A new draft UK law aiming to end plastic pollution by 2042 is to be presented to the House of Commons today. Meanwhile, a British bus battery start-up is energised by a £25 million investment from Japanese power giants as governments and big businesses call on the EU to set a 2050 zero emissions goal. A new index reveals low carbon corporate investments are outperforming those in fossil fuels, and IKEA announces plans to rent its furniture in a push towards a circular economy. Lori Campbell rounds up the top sustainable stories of the week.
New draft UK law aims to end plastic pollution by 2042
A draft UK law that aims to end plastic pollution by 2042 will be presented to the House of Commons today (Monday).
The Phase-out of Plastic Pollution Bill has already secured backing from campaign groups and MPs across the political spectrum.
The draft law proposes a ban on all non-essential, single-use plastic items in the UK by 2025. It calls on Environment Secretary Michael Gove to draft a strategy setting out robust policies needed to meet the new phase-out dates.
Its overarching aim is to eradicate plastic pollution in the UK by 2042.
Meanwhile, the island of Vanuatu in the South Pacific, which has one of the world’s strictest plastic bans, is to get even tougher.
Vanuatu banned single-use plastic bags, drinking straws and Styrofoam food containers last July. Violators face fines of $175 (£133) to $900 (£688). Residents have been surprisingly receptive, and lawmakers are preparing to restrict even more disposable products.
UK battery start-up energised by £25 million Japanese investment
An energy start-up backed by the former boss of the National Grid has secured £25 million in funding from Japanese power giants.
Zenobe Energy, chaired by Steve Holliday, said it would use the funding from Japan’s Tepco and Jera to install battery charging points for electric buses. It completed the first such UK project in Guildford, Surrey, earlier this year.
Many cities are looking at switching to electric bus fleets to reduce pollution, but these plans have been hampered by limited power supplies to their bus depots. Digging up roads to install a more powerful grid connection can be costly and time-consuming.
Zenobe, founded in 2017, hopes to capitalise on this by installing giant batteries that can charge up during the day when the buses are in use and then be used to help charge the buses when they return to the depot overnight.
Governments and big businesses call on EU to set 2050 zero emissions goal
A group of European Union governments and companies have called for the bloc to set a goal for net-zero emissions by 2050 in its long-term climate strategy next week.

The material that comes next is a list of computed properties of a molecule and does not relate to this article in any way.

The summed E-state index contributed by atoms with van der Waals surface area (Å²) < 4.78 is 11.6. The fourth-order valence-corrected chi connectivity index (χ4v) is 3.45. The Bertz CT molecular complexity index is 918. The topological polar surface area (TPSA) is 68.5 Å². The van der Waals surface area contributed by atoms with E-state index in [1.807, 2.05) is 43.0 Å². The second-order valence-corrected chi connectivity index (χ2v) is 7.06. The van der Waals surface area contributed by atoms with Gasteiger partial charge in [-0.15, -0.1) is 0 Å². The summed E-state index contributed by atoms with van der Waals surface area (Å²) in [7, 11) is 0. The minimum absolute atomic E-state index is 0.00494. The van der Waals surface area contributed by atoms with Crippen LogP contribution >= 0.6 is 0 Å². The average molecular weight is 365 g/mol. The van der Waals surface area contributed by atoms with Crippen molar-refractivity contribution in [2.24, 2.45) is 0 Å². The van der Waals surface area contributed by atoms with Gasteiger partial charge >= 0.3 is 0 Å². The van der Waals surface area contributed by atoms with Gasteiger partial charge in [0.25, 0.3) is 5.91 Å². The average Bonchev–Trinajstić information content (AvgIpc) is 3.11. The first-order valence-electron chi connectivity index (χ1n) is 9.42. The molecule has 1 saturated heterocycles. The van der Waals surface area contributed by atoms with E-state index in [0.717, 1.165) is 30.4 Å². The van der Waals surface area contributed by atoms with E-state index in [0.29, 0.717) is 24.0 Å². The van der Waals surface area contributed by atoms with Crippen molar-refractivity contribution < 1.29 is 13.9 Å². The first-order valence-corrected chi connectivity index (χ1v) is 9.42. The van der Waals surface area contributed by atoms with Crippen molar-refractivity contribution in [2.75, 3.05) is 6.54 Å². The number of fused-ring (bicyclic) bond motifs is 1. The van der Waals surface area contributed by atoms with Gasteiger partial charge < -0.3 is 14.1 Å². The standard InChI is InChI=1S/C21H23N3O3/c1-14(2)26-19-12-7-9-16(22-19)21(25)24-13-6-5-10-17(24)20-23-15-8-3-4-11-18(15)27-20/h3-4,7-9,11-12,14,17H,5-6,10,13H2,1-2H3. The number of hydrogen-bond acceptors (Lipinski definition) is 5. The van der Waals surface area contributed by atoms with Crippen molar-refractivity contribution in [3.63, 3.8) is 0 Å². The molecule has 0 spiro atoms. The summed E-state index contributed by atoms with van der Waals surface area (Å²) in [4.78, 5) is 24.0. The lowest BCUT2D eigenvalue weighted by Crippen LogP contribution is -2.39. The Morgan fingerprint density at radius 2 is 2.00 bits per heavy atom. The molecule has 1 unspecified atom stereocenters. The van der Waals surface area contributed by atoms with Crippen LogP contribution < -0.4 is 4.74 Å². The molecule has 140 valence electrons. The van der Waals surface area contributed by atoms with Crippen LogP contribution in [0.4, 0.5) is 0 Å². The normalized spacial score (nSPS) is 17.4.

Ministers from 10 EU nations teamed up with businesses leaders to write a letter to the EU’s climate commissioner calling for a more ambitious policy to help limit global warming to 1.5C.
The letter, signed by the heads of Unilever, Virgin Group, French energy firms Engie and EDF among others, reads: “By setting this long-term target, the EU will set the direction of travel for all European businesses.
The European Commission will propose a strategy on how to reduce greenhouse gas emissions next week ahead of U.N. climate talks in Katowice, Poland, next month.
Low-carbon corporate investments outperform those in fossil fuels
Companies investing in low-carbon products and renewable energy have outperformed those that invest in fossil fuels, according to a new report.
Google’s parent company Alphabet topped a new index by Clean200, which ranks the world’s 200 largest publicly listed companies by revenue generated from clean energy products. Almost all (99 per cent) of the firm’s $111 billion revenue was accounted for by ‘clean’ products during the 12-month period.
The index revealed that the Clean200 group of companies has collectively outperformed the S&P global 1200 energy index since 2016, achieving an average 1.29 per cent growth in value, compared with -2.49 per cent.
IKEA to rent its furniture in sustainability push
IKEA is to start renting its furniture, as part of a move towards a circular economy that includes refurbishing and re-selling products.
The trial furniture rental scheme, due to begin in Switzerland imminently, will initially include only office furniture. However, IKEA hasn’t ruled out leasing rather than selling kitchens and other products in future.
Inter IKEA chief executive Torbjorn Loof said: “You could say leasing is another way of financing a kitchen.
“When this circular model is up and running, we have a much bigger interest in not just selling a product but seeing what happens with it and that the consumer takes care of it.”